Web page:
Health system fails children exposed to domestic violence

July 26, 2001

The health of children in refuges for women victims of domestic violence: cross sectional descriptive survey BMJ Volume 323, pp 210-213

Editorial: Reaching all children BMJ Volume 323, pp 176-177

Children whose mothers are victims of domestic violence are at high risk of physical and psychological ill health, yet these children are being failed by the health system, finds a study in this week's BMJ. New strategies are urgently needed to meet the needs of these largely "invisible" children.

Researchers in Cardiff assessed 148 children living in refuges for women victims of domestic violence. Records from the child health system were incorrect or unavailable for over half the children and uptake of routine health assessments and immunisations was low.

Nineteen per cent of children aged 3-4 years had developmental problems and almost half the children aged 3-15 years displayed probable mental health difficulties. Concerns about physical, emotional and behavioural wellbeing was expressed by mothers of 113 (76%) children.

Child health surveillance should be accessible to all children yet, in effect, these children form a largely invisible population, outside the health system and poorly served by it. We are concerned that, without dedicated services to which these families can be referred, many fall through the system.

The authors argue that time spent in a refuge provides a window of opportunity to review the health and developmental status of these children. Specialist health visitors could provide support and advocacy and facilitate access to mainstream services, they conclude.
Judith Shankleman, Sure Start Health Visitor, Splott Clinic, Cardiff, Wales


Related Domestic Violence Articles from Brightsurf:

As domestic violence spikes, many victims and their children have nowhere to live
COVID-19 has left many victims of domestic violence facing difficulties feeding their children and accessing services for safe housing, transportation and childcare once they leave shelters, according to a Rutgers study published in the journal Violence Against Women.

New study shows increase in domestic violence injuries during COVID-19
There was a higher incidence and severity of physical intimate partner violence (IPV) among patients seen at a large, academic medical center in the US during the COVID-19 pandemic compared with the prior three years, according to a new study.

Domestic violence increased in the great recession
Researchers found that physical abuse in adults increased substantially, with Black and Native American people being disproportionately affected.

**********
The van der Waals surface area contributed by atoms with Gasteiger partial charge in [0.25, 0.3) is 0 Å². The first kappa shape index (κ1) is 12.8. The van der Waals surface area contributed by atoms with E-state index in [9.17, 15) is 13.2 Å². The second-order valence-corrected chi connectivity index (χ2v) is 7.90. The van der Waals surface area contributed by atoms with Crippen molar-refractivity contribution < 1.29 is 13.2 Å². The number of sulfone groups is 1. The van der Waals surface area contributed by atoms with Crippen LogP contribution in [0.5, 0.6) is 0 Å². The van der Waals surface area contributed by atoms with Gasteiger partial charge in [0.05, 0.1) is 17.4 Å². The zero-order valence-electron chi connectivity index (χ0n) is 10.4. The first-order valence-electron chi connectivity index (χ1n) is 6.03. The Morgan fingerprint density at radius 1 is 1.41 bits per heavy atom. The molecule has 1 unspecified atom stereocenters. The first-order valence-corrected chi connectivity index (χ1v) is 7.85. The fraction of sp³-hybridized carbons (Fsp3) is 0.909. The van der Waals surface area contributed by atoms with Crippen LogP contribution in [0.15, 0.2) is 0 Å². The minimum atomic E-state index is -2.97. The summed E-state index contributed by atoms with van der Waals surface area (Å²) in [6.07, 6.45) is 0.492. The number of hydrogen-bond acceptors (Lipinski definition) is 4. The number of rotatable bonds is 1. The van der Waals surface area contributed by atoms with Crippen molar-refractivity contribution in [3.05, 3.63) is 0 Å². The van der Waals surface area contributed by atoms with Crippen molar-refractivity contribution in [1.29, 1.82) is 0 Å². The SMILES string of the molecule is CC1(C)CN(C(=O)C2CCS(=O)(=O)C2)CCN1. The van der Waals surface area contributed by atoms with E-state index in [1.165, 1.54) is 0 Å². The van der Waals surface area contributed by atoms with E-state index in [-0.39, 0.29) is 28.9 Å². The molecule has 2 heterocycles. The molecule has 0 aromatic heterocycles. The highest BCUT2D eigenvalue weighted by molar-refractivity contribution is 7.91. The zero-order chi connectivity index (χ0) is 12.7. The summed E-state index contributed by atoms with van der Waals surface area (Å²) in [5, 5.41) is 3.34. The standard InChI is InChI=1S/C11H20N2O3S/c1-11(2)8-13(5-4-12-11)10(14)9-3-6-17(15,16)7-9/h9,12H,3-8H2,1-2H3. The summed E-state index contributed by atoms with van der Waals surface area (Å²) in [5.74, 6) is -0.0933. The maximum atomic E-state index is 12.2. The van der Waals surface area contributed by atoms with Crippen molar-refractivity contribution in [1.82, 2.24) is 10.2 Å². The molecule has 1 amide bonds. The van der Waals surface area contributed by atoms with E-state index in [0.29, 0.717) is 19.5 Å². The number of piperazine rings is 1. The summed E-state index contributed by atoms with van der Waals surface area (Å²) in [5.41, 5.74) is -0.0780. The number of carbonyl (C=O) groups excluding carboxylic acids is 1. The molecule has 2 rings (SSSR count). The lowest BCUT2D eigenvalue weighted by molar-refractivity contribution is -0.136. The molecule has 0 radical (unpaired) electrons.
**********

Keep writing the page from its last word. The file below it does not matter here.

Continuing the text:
Mothering in domestic violence: Protecting children behind closed doors
As emerging data shows an alarming rise of domestic violence during the pandemic, researchers at the University of South Australia are urging practitioners to look beyond clinical observations and focus on the strengths that mothers exercise to protect their children from domestic abuse.

Training family doctors to better support domestic violence survivors
Women who are experiencing domestic violence feel better supported, more confident and less depressed when they are counselled by trained family doctors, according to new research.

Domestic violence reduces likelihood of mothers breastfeeding in developing countries
Mothers who have suffered from domestic violence are substantially less likely to follow recommended breastfeeding practices in low to middle-income countries, a new study shows.

Treatment for sexual and domestic violence offenders does work
A first-of-its-kind meta-study has found that specialised psychological programmes for sexual and domestic violence offenders have led to major reductions in reoffending but best results are achieved with consistent input from a qualified psychologist.

Study: Brain injury common in domestic violence
Domestic violence survivors commonly suffer repeated blows to the head and strangulation, trauma that has lasting effects that should be widely recognized by advocates, health care providers, law enforcement and others who are in a position to help, according to the authors of a new study.

Dentists can be the first line of defense against domestic violence
New findings indicate that oral biomarkers may help health providers identify victims of domestic violence.

Radiologists can help identify victims of domestic violence
Radiologists may play a crucial role in identifying signs of intimate partner violence, a type of domestic violence, according to a new study.

Read More: Domestic Violence News and Domestic Violence Current Events is a participant in the Amazon Services LLC Associates Program, an affiliate advertising program designed to provide a means for sites to earn advertising fees by advertising and linking to